Is America experiencing a wave of anti-plastics sentiment? It's starting to feel that way. This year we've seen a triple whammy, with headlines popping up around the country about communities banning or taxing plastic bags, putting restrictions on purchases of bottled water, and expressing concerns about the safety of bisphenol A and phthalates.
On the surface, the plastic bag issue seems to be the most direct threat to the plastics industry. But I know processor company executives who don't feel a great attachment to plastic bags, and aren't worried about the banning/taxing trend. I'm also surprised by how little feedback we've received from readers about challenges to plastic bags.
The plastics companies that are fighting on behalf of grocery bags are pursuing a pretty good strategy (although it took a bit too long to get started). Just arguing that plastic bags are environmentally superior to paper was an inadequate defense. Paper has drawbacks, obviously (they're not made by magic elves who weave rainbows, after all). But the problems with plastic are litter — and ultimately marine debris — and overuse. Consumers themselves should address the overuse issue. Sometimes they just need to say no, thanks, we don't need a bag. And now that groceries and plastic bag suppliers are getting serious about bag recycling, they may have a solution for the litter problem. Let's hope they're serious and it's not too late — not just to save the plastic bag sector, but to keep our oceans and countryside from choking on bag trash.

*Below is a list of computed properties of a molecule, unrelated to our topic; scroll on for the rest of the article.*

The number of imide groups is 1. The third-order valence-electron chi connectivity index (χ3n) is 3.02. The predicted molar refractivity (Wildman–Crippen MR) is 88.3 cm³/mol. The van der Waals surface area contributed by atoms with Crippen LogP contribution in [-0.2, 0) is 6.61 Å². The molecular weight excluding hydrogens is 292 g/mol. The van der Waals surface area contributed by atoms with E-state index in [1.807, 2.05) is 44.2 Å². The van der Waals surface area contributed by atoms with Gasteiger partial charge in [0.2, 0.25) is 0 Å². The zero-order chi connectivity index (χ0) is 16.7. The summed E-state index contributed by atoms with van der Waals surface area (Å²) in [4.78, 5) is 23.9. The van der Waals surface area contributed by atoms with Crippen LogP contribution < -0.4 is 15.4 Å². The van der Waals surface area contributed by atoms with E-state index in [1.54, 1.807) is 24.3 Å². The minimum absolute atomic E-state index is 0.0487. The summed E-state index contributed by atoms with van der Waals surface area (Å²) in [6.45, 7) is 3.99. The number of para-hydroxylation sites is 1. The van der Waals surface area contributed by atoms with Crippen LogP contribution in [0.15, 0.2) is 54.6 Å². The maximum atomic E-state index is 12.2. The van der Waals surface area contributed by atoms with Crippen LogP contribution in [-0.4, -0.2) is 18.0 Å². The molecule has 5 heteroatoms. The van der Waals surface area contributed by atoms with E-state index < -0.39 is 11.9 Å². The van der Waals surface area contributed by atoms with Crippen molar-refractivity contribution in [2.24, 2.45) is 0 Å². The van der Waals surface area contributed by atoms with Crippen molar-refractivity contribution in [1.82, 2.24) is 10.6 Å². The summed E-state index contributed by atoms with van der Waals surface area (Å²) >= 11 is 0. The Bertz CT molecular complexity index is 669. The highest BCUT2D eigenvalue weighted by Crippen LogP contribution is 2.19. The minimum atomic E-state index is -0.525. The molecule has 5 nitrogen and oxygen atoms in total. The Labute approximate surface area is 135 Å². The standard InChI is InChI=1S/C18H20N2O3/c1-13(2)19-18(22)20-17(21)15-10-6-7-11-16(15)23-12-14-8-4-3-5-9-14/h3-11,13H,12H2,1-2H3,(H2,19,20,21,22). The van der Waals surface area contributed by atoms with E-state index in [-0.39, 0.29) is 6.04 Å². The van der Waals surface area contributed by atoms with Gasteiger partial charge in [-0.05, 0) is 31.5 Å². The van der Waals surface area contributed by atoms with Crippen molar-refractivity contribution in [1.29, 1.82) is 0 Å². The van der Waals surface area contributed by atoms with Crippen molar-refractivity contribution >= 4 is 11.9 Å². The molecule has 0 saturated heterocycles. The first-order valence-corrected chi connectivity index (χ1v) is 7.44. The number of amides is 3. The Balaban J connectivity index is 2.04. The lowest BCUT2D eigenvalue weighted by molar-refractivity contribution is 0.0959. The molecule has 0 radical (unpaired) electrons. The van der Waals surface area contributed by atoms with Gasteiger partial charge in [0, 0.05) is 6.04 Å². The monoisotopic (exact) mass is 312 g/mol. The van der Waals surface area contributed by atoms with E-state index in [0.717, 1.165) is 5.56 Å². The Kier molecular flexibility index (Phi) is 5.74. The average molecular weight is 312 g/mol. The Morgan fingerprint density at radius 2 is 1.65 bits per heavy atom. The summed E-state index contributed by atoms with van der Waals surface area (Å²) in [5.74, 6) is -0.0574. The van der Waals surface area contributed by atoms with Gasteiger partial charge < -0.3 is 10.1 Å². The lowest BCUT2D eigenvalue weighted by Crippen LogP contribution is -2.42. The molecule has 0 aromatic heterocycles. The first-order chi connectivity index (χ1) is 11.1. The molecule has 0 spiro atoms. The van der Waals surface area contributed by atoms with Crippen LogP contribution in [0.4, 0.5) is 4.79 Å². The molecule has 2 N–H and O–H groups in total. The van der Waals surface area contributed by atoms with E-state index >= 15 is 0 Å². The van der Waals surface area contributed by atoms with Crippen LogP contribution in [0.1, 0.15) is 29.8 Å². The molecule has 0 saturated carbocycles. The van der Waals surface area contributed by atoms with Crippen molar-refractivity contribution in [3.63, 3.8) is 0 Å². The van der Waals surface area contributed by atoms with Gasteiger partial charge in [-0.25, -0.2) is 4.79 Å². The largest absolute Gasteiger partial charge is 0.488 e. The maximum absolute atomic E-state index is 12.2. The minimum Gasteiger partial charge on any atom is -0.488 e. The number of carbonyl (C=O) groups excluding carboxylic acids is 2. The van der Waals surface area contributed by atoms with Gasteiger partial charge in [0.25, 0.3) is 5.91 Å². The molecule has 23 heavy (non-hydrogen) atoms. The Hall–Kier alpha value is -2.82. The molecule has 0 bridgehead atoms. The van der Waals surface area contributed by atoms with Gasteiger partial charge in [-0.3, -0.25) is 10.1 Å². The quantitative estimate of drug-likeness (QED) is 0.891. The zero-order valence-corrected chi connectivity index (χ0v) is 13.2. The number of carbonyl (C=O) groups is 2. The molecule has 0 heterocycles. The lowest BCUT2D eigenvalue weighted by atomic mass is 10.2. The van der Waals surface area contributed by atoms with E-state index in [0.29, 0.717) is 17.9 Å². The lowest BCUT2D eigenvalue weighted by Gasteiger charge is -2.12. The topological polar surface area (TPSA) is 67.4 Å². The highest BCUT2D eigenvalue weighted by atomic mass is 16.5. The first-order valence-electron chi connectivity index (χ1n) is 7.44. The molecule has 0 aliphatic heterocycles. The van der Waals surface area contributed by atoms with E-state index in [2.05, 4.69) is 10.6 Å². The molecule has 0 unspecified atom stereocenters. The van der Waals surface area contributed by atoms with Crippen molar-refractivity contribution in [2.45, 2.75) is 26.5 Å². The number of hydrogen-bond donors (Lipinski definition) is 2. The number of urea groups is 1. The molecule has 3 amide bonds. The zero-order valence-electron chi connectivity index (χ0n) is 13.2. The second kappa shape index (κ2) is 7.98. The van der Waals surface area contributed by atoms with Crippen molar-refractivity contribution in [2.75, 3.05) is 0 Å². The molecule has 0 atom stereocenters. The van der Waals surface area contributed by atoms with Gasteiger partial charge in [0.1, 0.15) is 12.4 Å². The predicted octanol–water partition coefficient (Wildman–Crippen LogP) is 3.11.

(On a related note, I saw a story last week from New York where a county legislator spoke out against plastic bags. She argued that “plastics should be phased out because of the fossil fuel consumed to make them.” Apparently the industry needs to work harder to convince people that plastics save fuel.)
Only half of the bottled water issue is directly related to plastics. Solid waste and a chronically low recycling rate are concerns. But even if those issues disappeared tomorrow — and they could, with a container-deposit system — bottled water critics wouldn't go away.
That's because they don't want consumers to buy bottled water at all. I can understand their logic up to a point. It doesn't make sense, for example, to buy a bottle of water to drink at home (assuming you have safe, clean water at home). But if you're on the road, why can't you buy a bottle of water to quench your thirst? If bottled water is banned, the next step will be to ban bottled soda pop and iced tea.
Finally, on the BPA and phthalate question, it's clear that the plastics industry is losing the battle. Consulting engineer Allan Griff sent me a copy of an e-mail last week where he asked why the chemical industry response to BPA concerns is so lame.
“If you do not spray truth on this fear-driven anti-plasticism, who will?”
That's an excellent question, Allan. The “Plastics make it possible” and “Take another look at plastics ” ad campaigns of the 1990s were a step in the right direction. Perhaps it's time to revisit that concept.
Loepp is Plastics News managing editor and author of The Plastics Blog.